Ex-Trump campaign chair denies meeting WikiLeaks' Assange | The Daily Star
12:00 AM, November 29, 2018 / LAST MODIFIED: 12:06 AM, November 29, 2018

Ex-Trump campaign chair denies meeting WikiLeaks' Assange

President Donald Trump launched a fierce new attack Tuesday against Russia collusion investigator Robert Mueller, pumping up the political tensions as the probe increasingly menaces the White House.

In some of his strongest language yet against the investigation he has long labelled a "witch hunt,' the US president called Mueller "a conflicted prosecutor gone rogue."

"He is doing TREMENDOUS damage to our Criminal Justice System," Trump charged in a series of tweets.

The attack on the special counsel came a day after Mueller halted a cooperation deal with Trump's former campaign chairman Paul Manafort, accusing him of lying to investigators.

The allegations against Manafort came the same day George Papadopoulos, a foreign affairs advisor to Trump's 2016 campaign, was imprisoned for two weeks for lying to investigators about his Russian contacts -- more than a year after pleading guilty in one of the first cases brought by the special counsel.

Both moves added to speculation that Mueller is getting closer to wrapping up his 18-month-old probe -- potentially bringing charges related to collusion between Trump's campaign and a Russian effort to tilt the 2016 vote, or to an alleged attempt by Trump to obstruct the probe itself.

Last week the White House revealed that Trump had answered a long list of questions submitted by Mueller's team early this year, ending a lengthy delay that fueled speculation that Trump could be subpoenaed to testify.

The lying claims against Manafort have reinforced the belief Mueller is drawing closer to concluding the main part of his investigation, with the White House in his sights.

On Tuesday the Guardian newspaper injected an incendiary new detail into the case, if it is true.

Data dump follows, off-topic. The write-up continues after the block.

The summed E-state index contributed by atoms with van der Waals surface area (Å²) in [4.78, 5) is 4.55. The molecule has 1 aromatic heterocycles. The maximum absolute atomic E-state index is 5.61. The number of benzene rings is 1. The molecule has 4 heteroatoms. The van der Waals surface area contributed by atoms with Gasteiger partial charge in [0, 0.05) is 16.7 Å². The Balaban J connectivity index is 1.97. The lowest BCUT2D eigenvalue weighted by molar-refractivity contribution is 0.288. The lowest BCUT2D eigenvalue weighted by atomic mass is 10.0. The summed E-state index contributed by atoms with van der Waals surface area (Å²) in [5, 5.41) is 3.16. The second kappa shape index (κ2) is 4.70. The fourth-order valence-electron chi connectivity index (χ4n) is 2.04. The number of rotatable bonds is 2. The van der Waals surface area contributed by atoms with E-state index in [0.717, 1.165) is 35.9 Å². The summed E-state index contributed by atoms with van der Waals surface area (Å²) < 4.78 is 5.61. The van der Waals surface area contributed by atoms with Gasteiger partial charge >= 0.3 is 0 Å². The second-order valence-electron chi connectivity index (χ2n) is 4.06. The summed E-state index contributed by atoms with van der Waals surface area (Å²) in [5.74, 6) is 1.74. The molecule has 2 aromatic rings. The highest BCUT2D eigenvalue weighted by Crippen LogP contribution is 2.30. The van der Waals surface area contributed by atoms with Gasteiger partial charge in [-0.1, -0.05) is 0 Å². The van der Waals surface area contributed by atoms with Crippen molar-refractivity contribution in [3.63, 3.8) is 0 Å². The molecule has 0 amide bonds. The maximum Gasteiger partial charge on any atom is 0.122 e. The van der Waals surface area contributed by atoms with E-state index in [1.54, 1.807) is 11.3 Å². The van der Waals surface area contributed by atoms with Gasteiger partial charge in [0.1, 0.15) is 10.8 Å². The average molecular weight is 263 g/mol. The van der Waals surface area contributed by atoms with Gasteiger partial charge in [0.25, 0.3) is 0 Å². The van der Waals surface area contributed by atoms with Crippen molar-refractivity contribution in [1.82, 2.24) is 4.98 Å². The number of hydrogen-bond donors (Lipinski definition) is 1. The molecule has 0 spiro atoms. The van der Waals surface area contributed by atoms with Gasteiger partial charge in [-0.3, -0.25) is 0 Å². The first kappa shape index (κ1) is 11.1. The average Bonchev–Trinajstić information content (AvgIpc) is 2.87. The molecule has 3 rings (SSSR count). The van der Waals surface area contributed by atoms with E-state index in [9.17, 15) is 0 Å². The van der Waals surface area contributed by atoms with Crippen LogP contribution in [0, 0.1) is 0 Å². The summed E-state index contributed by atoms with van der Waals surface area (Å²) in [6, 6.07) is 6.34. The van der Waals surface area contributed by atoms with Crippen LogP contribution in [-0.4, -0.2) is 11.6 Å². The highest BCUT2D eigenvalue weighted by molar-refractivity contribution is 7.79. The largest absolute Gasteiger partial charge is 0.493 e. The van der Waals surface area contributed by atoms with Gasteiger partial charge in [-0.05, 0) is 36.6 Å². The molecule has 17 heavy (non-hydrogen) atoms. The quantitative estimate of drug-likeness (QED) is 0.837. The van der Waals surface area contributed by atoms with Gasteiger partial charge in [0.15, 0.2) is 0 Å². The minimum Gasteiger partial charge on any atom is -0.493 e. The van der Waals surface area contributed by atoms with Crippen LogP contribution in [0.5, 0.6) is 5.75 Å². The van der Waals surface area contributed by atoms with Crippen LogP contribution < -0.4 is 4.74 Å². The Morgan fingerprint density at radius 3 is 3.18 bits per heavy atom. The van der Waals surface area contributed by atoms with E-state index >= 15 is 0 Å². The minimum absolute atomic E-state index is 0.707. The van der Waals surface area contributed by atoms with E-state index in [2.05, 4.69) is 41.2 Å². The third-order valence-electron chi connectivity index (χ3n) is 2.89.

It reported that Manafort met WikiLeaks founder Julian Assange in March 2016 just weeks before the group began publishing documents embarrassing to Trump rival Hillary Clinton, documents that Washington says were stolen and disseminated by Russian intelligence.

Manafort and WikiLeaks both strongly denied the report.

"This story is totally false and deliberately libelous. I have never met Julian Assange or anyone connected to him. I have never been contacted by anyone connected to WikiLeaks, either directly or indirectly," Manafort said in a statement.

At the same time, the Mueller team has been investigating two other people linked to the Trump campaign, consultant Roger Stone and conservative media activist Jerome Corsi, over their contacts with WikiLeaks in 2016.

Corsi told reporters Monday he expects to be indicted after rejecting a plea deal.

Mueller, a former FBI director, remains tight-lipped about his sprawling investigation, which has so far given rise to three dozen indictments and guilty pleas and convictions in nine cases.

His team remains under threat from Trump, whose new acting attorney general, Matthew Whitaker, appears to have been chosen in part for his public hostility to Mueller, who he will now oversee.

Trump has repeatedly branded the investigation "illegal" and has insisted there was no cooperation with Russia.

Trump "was involved in no wrongdoing, was not part of any collusion," White House spokeswoman Sarah Sanders said Tuesday.

Democrats and some Republicans in Congress have pressed for legislation to prevent Trump and Whitaker from shutting the investigation down.

Yet court filings indicate it is fairly advanced, with a focus on whether there is enough evidence in multiple contacts between Trump campaign aides and Russians to support charges of a criminal conspiracy to disrupt the US election.

Mueller is also examining possible obstruction by Trump, a charge that could expose the president to an impeachment motion in Congress.

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